In the days after the IFJ mission rumors of another coup d'etat have multiplied exponentially and the major media play an increasingly - and apparently conscious - role in destabilizing the situation and, some would say, cheerleading for a coup. A review of newspapers and television coverage in the period of the mission reflects the dismal reality that all sides in the crisis are not looking for mediation, but are intent upon further confrontation.

Press freedom groups and those protesting against the actions of government run the risk of being targeted as anti-Chavez and are accused of taking sides. Willian Lara, the pro-Chavez president of the National Assembly, heavily criticised the IFJ for its report on Venezuela in February 2002, denouncing it as biased, erroneous and incomplete.12 Although it must be said that some details that might be incorrect or incomplete, it is an exaggeration and personal insult to the officers of the IFJ to seek to characterize this report as "lies." Unfortunately, Mr. Lara, like many in this political confrontation, is prone to use unnecessarily confrontational language.

The mission was pleased to learn that the National Assembly is not considering, nor is it expected to consider, any legislation that would allow the closure of TV stations. This puts in perspective the threats made by Chavez on June 9 to close media. We are also encouraged to learn that, in spite of suggestions from some pro-government deputies, there is no legislation introduced or expected to be that would lead to the a Content Law governing media.13

The tone of Chavez’s criticism of the media and his other opponents moderated somewhat following the mission. On June 13, he again criticized the media, though he carefully distinguished between journalists and media owners and made no specific threats. He emphasized, "It's not the fault of the reporters or the camera operators, because they send the news and it's twisted by their bosses."

Nevertheless, the main private TV stations presented his words as constituting yet another threat to press freedoms Their concerns were reflected by the International Association of Broadcasters, which issued a declaration from Montevideo condemning Chavez for his threats against TV stations.

The need for Venezuelan media to take a balanced and professional perspective as events continue to develop remains more crucial than ever.

4. Conclusions and Recommendations

Actions of Government

The IFJ strongly believes that the conflict between Chavez and media has been exacerbated by the president’s intemperate language and his failure to encourage dialogue. Chavez’s abuse of authority has contributed to a hostile atmosphere in which media staff and journalists have been targeted and subject to intolerable pressure, including threats of physical violence.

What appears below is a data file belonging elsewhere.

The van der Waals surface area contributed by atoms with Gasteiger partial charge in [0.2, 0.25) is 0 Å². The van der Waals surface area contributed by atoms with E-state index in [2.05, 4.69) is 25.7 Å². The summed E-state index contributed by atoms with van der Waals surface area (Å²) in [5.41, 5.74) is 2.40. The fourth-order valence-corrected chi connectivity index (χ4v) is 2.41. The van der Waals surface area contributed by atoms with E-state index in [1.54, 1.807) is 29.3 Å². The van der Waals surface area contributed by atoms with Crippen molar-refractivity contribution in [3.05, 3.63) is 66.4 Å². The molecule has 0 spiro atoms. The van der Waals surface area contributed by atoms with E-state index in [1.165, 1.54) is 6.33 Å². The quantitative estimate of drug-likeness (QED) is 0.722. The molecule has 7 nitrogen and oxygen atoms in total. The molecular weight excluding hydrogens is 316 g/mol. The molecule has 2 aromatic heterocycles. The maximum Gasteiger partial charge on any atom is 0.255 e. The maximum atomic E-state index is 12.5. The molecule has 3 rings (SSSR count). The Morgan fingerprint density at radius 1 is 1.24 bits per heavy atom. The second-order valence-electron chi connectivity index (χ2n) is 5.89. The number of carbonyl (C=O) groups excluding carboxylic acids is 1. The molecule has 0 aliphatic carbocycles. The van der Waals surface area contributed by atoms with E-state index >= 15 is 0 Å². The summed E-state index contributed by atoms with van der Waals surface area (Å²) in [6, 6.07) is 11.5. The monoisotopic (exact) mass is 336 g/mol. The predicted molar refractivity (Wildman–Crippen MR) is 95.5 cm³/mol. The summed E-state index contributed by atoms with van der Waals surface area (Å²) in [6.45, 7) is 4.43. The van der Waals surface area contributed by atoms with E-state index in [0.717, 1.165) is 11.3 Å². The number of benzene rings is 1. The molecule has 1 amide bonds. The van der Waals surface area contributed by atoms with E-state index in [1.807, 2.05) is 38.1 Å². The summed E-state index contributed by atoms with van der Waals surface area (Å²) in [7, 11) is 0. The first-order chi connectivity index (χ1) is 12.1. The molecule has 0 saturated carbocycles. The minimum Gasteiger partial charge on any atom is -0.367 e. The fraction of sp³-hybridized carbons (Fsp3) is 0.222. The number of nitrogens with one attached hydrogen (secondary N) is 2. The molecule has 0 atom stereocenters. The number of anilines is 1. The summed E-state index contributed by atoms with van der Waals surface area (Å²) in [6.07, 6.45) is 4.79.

There have been numerous calls for a change of mood and a reduction in the temperature of the exchange between media and government. We believe it is essential to make fresh efforts to have positive dialogue and to create a non-threatening environment in which journalists can work safely and in which the role of media can be properly discussed.

We note that more must be done to create a legal and policy framework which lifts obstacles to freedom of expression, including issues relating to distribution of state advertising, clarification of Constitutional rights to free expression, governmental access to private media and the independent editorial status of public broadcasting.

We call on the President and the Government to repudiate strategies of confrontation and to encourage greater dialogue among media professionals in order to restore public confidence in media – both public and private – as a bulwark of the democratic process in Venezuela.

We are particularly concerned by the failure to find those responsible for the killings on April 11, and we insist that the authorities redouble their efforts to identify and bring to justice those responsible for the killing of journalist Jorge Tortoza on that day.

Media Violations of Press Freedom

Despite the government’s inappropriate pressure on anti-government media (see Appendix One), it is undeniable that some sections of media failed to serve the interests of democracy and the people’s right to know by full and impartial reporting of events on April 11, 12 and 13. These omissions constitute an intolerable violation of press freedom. They also put at risk the journalists and media staff in their employment.

At the moment when the people of Venezuela were most in need of independent and impartial journalism about what was happening in their country, sections of the media abandoned all professional responsibility and engaged in censorship of vital information about the unfolding crisis.

Censorship of information by media owners constitutes a breach of the trust that must exist between the public and media if democracy, pluralism and press freedom are to survive.

Some media have, by the nature of their engagement in the political process, added to the limitations on the independence and freedom of journalists created by the administration. This created the perception among large sections of the public that there is no press freedom or at least that media have compromised their democratic responsibilities.